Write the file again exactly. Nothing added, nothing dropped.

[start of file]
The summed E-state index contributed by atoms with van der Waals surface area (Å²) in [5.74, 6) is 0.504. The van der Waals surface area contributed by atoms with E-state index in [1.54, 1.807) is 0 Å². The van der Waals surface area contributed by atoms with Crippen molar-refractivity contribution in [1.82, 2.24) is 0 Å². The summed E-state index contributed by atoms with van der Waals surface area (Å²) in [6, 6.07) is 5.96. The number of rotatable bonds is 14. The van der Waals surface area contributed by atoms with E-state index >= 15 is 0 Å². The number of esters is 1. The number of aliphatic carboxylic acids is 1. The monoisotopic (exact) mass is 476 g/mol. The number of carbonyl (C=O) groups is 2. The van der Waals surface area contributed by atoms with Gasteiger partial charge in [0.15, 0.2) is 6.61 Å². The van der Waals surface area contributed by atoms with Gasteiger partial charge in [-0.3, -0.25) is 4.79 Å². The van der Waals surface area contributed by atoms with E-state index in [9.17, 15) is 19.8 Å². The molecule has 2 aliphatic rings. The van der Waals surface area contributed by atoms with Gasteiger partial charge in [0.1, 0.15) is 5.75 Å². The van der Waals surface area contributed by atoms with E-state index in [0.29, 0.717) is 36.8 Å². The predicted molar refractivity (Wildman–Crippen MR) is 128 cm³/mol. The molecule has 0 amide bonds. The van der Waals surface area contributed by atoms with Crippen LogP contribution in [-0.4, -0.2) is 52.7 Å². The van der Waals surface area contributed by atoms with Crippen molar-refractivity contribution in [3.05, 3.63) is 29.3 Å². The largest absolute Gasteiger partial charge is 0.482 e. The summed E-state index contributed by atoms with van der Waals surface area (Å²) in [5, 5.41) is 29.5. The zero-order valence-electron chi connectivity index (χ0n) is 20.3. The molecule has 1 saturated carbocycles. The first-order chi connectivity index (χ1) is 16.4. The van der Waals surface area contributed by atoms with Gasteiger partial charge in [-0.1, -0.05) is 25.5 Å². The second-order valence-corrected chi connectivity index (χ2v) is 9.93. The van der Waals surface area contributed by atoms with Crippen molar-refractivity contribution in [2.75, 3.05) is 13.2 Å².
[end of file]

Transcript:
The summed E-state index contributed by atoms with van der Waals surface area (Å²) in [5.74, 6) is 0.504. The van der Waals surface area contributed by atoms with E-state index in [1.54, 1.807) is 0 Å². The van der Waals surface area contributed by atoms with Crippen molar-refractivity contribution in [1.82, 2.24) is 0 Å². The summed E-state index contributed by atoms with van der Waals surface area (Å²) in [6, 6.07) is 5.96. The number of rotatable bonds is 14. The van der Waals surface area contributed by atoms with E-state index >= 15 is 0 Å². The number of esters is 1. The number of aliphatic carboxylic acids is 1. The monoisotopic (exact) mass is 476 g/mol. The number of carbonyl (C=O) groups is 2. The van der Waals surface area contributed by atoms with Gasteiger partial charge in [0.15, 0.2) is 6.61 Å². The van der Waals surface area contributed by atoms with Gasteiger partial charge in [-0.3, -0.25) is 4.79 Å². The van der Waals surface area contributed by atoms with E-state index in [9.17, 15) is 19.8 Å². The molecule has 2 aliphatic rings. The van der Waals surface area contributed by atoms with Gasteiger partial charge in [0.1, 0.15) is 5.75 Å². The van der Waals surface area contributed by atoms with E-state index in [0.29, 0.717) is 36.8 Å². The predicted molar refractivity (Wildman–Crippen MR) is 128 cm³/mol. The molecule has 0 amide bonds. The van der Waals surface area contributed by atoms with Crippen LogP contribution in [-0.4, -0.2) is 52.7 Å². The van der Waals surface area contributed by atoms with Crippen molar-refractivity contribution in [3.05, 3.63) is 29.3 Å². The largest absolute Gasteiger partial charge is 0.482 e. The summed E-state index contributed by atoms with van der Waals surface area (Å²) in [5, 5.41) is 29.5. The zero-order valence-electron chi connectivity index (χ0n) is 20.3. The molecule has 1 saturated carbocycles. The first-order chi connectivity index (χ1) is 16.4. The van der Waals surface area contributed by atoms with Gasteiger partial charge in [-0.1, -0.05) is 25.5 Å². The second-order valence-corrected chi connectivity index (χ2v) is 9.93. The van der Waals surface area contributed by atoms with Crippen molar-refractivity contribution in [2.75, 3.05) is 13.2 Å².